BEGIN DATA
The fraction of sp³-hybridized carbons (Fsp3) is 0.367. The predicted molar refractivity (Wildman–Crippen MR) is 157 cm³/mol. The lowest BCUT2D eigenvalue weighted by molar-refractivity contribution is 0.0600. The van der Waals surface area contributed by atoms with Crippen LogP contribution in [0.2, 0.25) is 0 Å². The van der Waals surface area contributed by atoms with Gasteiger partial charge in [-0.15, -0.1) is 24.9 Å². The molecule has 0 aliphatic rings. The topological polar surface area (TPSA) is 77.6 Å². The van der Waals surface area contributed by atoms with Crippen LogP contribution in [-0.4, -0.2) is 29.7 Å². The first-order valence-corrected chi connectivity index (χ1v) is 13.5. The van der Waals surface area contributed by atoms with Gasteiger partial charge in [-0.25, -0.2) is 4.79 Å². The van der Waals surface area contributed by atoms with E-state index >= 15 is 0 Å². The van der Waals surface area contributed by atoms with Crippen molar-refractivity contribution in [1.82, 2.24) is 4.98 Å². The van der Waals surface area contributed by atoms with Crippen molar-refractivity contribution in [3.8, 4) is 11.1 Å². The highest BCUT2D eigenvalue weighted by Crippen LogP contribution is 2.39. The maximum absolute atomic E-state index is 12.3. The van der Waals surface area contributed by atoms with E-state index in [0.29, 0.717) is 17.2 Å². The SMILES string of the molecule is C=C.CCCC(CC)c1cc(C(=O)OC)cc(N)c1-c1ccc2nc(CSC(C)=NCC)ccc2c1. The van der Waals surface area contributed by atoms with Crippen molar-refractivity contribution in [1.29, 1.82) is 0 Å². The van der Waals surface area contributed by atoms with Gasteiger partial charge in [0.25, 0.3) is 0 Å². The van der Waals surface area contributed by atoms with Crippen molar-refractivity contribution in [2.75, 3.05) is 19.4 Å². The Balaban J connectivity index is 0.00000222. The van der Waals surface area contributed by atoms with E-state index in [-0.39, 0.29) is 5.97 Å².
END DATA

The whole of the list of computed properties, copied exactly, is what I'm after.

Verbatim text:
The fraction of sp³-hybridized carbons (Fsp3) is 0.367. The predicted molar refractivity (Wildman–Crippen MR) is 157 cm³/mol. The lowest BCUT2D eigenvalue weighted by molar-refractivity contribution is 0.0600. The van der Waals surface area contributed by atoms with Crippen LogP contribution in [0.2, 0.25) is 0 Å². The van der Waals surface area contributed by atoms with Gasteiger partial charge in [-0.15, -0.1) is 24.9 Å². The molecule has 0 aliphatic rings. The topological polar surface area (TPSA) is 77.6 Å². The van der Waals surface area contributed by atoms with Crippen LogP contribution in [-0.4, -0.2) is 29.7 Å². The first-order valence-corrected chi connectivity index (χ1v) is 13.5. The van der Waals surface area contributed by atoms with Gasteiger partial charge in [-0.25, -0.2) is 4.79 Å². The van der Waals surface area contributed by atoms with E-state index >= 15 is 0 Å². The van der Waals surface area contributed by atoms with Crippen molar-refractivity contribution in [1.82, 2.24) is 4.98 Å². The van der Waals surface area contributed by atoms with Crippen molar-refractivity contribution in [3.8, 4) is 11.1 Å². The highest BCUT2D eigenvalue weighted by Crippen LogP contribution is 2.39. The maximum absolute atomic E-state index is 12.3. The van der Waals surface area contributed by atoms with E-state index in [0.29, 0.717) is 17.2 Å². The SMILES string of the molecule is C=C.CCCC(CC)c1cc(C(=O)OC)cc(N)c1-c1ccc2nc(CSC(C)=NCC)ccc2c1. The van der Waals surface area contributed by atoms with Crippen molar-refractivity contribution in [1.29, 1.82) is 0 Å². The van der Waals surface area contributed by atoms with Gasteiger partial charge in [0.25, 0.3) is 0 Å². The van der Waals surface area contributed by atoms with Crippen molar-refractivity contribution in [2.75, 3.05) is 19.4 Å². The Balaban J connectivity index is 0.00000222. The van der Waals surface area contributed by atoms with E-state index in [-0.39, 0.29) is 5.97 Å².